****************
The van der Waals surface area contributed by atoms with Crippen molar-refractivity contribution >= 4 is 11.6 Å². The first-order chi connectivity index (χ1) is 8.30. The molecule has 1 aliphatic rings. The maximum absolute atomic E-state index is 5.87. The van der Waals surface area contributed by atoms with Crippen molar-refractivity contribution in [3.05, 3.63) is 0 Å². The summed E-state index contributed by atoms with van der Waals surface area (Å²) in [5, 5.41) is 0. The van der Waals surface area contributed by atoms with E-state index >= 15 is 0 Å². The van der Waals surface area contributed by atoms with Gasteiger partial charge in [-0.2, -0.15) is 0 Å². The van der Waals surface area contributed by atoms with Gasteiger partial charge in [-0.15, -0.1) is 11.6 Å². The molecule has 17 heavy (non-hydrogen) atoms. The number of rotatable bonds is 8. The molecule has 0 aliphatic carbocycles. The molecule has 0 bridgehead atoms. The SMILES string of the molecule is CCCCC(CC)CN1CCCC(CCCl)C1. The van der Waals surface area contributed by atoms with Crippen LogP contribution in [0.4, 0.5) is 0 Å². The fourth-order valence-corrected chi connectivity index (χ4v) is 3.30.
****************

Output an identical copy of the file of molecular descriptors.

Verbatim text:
The van der Waals surface area contributed by atoms with Crippen molar-refractivity contribution >= 4 is 11.6 Å². The first-order chi connectivity index (χ1) is 8.30. The molecule has 1 aliphatic rings. The maximum absolute atomic E-state index is 5.87. The van der Waals surface area contributed by atoms with Crippen molar-refractivity contribution in [3.05, 3.63) is 0 Å². The summed E-state index contributed by atoms with van der Waals surface area (Å²) in [5, 5.41) is 0. The van der Waals surface area contributed by atoms with E-state index >= 15 is 0 Å². The van der Waals surface area contributed by atoms with Gasteiger partial charge in [-0.2, -0.15) is 0 Å². The van der Waals surface area contributed by atoms with Gasteiger partial charge in [-0.15, -0.1) is 11.6 Å². The molecule has 17 heavy (non-hydrogen) atoms. The number of rotatable bonds is 8. The molecule has 0 aliphatic carbocycles. The molecule has 0 bridgehead atoms. The SMILES string of the molecule is CCCCC(CC)CN1CCCC(CCCl)C1. The van der Waals surface area contributed by atoms with Crippen LogP contribution in [0.4, 0.5) is 0 Å². The fourth-order valence-corrected chi connectivity index (χ4v) is 3.30.